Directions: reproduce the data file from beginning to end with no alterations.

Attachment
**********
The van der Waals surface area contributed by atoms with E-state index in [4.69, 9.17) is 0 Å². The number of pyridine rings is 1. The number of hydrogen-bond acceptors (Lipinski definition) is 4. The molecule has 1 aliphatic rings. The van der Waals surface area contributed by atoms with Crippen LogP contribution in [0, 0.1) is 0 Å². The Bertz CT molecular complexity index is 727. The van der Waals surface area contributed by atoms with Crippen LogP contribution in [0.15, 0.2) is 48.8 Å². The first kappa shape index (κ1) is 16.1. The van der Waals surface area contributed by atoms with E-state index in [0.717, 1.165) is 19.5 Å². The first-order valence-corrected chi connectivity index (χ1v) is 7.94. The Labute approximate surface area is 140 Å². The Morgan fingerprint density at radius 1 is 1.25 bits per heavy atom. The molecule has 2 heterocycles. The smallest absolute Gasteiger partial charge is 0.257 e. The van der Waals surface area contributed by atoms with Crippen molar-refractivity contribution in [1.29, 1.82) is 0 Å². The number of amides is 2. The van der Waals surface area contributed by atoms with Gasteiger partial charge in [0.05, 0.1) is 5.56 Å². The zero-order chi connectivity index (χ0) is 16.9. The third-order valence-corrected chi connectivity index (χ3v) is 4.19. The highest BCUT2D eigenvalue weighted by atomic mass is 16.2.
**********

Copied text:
The van der Waals surface area contributed by atoms with E-state index in [4.69, 9.17) is 0 Å². The number of pyridine rings is 1. The number of hydrogen-bond acceptors (Lipinski definition) is 4. The molecule has 1 aliphatic rings. The van der Waals surface area contributed by atoms with Crippen LogP contribution in [0, 0.1) is 0 Å². The Bertz CT molecular complexity index is 727. The van der Waals surface area contributed by atoms with Crippen LogP contribution in [0.15, 0.2) is 48.8 Å². The first kappa shape index (κ1) is 16.1. The van der Waals surface area contributed by atoms with E-state index in [0.717, 1.165) is 19.5 Å². The first-order valence-corrected chi connectivity index (χ1v) is 7.94. The Labute approximate surface area is 140 Å². The Morgan fingerprint density at radius 1 is 1.25 bits per heavy atom. The molecule has 2 heterocycles. The smallest absolute Gasteiger partial charge is 0.257 e. The van der Waals surface area contributed by atoms with Crippen molar-refractivity contribution in [1.29, 1.82) is 0 Å². The number of amides is 2. The van der Waals surface area contributed by atoms with Gasteiger partial charge in [0.05, 0.1) is 5.56 Å². The zero-order chi connectivity index (χ0) is 16.9. The third-order valence-corrected chi connectivity index (χ3v) is 4.19. The highest BCUT2D eigenvalue weighted by atomic mass is 16.2.